The first step is often to notice two separated passages on the same subject or which use the same infrequently-occurring words, or words which are significant for the authors argument but which do not otherwise occur with frequency in the given section.

The intervening material between the two passages is then scrutinized for parallel vocabulary and/or ideas which match each other step-by-step until a [center] is reached. Generally the closer one comes to the [center] the more precise the parallelism becomes, until it is frequently a phrase-for-phrase balancing.

Having established that there is a [center], one then extends the limits until no more effective parallelism of subject and/or vocabulary is to be found. (2)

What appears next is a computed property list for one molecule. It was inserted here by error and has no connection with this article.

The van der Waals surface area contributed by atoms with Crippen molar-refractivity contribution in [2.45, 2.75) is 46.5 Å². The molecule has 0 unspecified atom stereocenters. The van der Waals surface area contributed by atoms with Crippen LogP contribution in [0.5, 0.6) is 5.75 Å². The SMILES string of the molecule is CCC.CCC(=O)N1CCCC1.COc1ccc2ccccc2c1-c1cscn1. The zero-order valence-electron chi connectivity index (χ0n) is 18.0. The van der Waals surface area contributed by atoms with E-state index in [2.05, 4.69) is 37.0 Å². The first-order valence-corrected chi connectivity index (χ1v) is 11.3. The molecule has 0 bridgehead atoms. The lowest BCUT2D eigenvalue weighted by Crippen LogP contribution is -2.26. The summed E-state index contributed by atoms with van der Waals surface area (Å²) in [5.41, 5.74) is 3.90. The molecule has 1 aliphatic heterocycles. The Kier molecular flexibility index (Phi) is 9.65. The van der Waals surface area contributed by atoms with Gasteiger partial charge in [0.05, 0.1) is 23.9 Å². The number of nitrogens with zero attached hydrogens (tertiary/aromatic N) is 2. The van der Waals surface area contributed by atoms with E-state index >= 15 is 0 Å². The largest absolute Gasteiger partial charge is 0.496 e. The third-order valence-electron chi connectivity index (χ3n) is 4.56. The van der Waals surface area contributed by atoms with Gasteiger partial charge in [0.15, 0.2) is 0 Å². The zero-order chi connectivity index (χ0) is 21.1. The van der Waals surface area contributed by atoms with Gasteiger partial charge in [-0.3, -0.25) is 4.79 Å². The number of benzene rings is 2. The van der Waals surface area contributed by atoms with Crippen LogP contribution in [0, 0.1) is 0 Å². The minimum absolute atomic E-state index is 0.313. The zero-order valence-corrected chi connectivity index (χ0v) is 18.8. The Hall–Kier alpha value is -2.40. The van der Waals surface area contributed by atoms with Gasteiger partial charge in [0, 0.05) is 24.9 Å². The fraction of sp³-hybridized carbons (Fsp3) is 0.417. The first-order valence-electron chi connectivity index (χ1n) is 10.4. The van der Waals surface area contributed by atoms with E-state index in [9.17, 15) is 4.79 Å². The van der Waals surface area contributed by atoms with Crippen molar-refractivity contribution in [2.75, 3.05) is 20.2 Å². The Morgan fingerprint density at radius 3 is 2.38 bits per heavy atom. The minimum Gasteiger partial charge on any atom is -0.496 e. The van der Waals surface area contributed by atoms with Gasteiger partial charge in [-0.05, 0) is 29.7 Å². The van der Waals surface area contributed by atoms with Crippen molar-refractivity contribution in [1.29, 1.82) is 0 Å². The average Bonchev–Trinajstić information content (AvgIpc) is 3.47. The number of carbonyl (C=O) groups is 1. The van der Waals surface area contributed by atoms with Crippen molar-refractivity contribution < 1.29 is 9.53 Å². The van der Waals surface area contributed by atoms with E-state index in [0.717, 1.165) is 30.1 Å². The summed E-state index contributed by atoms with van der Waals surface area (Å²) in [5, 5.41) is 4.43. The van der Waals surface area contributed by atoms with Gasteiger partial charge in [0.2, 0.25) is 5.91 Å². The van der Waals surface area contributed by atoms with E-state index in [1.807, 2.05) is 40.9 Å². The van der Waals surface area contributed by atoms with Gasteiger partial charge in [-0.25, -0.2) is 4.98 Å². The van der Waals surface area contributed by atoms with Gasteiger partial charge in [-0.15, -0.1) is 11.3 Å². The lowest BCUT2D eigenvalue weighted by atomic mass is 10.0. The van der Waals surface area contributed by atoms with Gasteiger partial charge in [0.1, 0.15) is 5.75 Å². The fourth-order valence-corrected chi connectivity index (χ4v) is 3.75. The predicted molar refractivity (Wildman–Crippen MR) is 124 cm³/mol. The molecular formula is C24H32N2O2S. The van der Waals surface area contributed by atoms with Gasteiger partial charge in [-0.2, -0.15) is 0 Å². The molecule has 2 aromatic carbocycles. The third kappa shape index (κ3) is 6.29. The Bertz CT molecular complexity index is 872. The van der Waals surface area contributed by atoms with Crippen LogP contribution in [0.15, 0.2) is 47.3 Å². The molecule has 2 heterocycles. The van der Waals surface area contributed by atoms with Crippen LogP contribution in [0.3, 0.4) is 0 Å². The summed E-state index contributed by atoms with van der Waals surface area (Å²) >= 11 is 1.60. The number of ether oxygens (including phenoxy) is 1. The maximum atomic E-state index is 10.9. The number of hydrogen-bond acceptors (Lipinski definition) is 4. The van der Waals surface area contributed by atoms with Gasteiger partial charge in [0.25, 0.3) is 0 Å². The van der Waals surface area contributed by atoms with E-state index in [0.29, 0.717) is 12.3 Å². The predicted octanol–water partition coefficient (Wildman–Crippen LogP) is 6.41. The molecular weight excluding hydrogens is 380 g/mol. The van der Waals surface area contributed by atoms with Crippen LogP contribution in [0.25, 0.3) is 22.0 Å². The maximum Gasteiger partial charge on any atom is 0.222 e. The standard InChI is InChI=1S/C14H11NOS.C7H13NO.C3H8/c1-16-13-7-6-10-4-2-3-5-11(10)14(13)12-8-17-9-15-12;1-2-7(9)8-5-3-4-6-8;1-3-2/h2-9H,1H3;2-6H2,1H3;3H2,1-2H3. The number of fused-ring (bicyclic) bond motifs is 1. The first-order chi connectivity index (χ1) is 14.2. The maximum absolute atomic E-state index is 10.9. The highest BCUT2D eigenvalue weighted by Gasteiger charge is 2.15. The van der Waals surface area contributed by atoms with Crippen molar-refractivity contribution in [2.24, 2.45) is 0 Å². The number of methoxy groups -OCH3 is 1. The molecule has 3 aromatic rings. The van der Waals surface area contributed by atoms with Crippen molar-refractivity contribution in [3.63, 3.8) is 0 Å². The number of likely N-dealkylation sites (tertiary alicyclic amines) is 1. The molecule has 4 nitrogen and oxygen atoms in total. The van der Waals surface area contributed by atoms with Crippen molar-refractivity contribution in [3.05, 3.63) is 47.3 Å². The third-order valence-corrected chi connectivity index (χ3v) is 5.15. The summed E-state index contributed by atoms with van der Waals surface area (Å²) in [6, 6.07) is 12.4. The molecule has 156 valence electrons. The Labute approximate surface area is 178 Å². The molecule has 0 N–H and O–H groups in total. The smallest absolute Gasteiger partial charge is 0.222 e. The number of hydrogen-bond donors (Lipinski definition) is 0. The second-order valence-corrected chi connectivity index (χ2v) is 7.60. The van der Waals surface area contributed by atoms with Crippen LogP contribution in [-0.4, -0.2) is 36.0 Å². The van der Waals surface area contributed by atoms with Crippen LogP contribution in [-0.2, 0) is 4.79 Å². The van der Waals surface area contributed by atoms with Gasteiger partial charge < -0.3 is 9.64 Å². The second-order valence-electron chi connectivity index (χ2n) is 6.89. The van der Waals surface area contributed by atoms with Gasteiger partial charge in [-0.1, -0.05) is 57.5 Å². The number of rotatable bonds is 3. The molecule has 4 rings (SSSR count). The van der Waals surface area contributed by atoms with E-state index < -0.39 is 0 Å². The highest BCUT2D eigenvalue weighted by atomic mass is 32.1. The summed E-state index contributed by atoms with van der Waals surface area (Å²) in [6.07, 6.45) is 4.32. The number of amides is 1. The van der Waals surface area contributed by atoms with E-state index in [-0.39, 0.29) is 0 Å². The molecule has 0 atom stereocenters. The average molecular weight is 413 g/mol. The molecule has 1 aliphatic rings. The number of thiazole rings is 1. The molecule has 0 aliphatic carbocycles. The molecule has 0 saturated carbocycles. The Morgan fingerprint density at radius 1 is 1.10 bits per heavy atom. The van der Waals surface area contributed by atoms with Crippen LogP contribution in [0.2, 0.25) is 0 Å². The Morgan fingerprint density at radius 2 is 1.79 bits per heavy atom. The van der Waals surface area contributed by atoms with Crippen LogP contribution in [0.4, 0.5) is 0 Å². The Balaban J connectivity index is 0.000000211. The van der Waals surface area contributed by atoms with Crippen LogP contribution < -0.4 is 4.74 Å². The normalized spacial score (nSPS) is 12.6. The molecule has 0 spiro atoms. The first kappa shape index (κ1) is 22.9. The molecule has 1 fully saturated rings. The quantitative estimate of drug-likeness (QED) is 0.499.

Why does this even matter?

It can help one to see the whole argument and its main point.

One side of a chiasm may shed light on the meaning on the other side or even the meaning of the [center] when either is in doubt. (3)

What’s wonderful is that you don’t have to be a literary theorist or critic to discern pattern and meaning in a book. Few if any of us sit down to read without caring to comprehend what we’re reading, even when it’s a dry assignment for school or work. We’re already looking for pattern and meaning. Knowing how a portion of the Bible is structured before reading is just one more useful tool to aid in understanding.

The large chiastic frame of Zephaniah:

A. God’s judgment of Judah, with consequent wailing (1:2-18)
B. God’s judgement of nations (2:1-3:8)
A. God’s redemption of the remnant, with consequent rejoicing (3:9-21) (4)

Don’t get hung up here. You’re not an idiot if none of this is making sense right now. Keep going. It will click.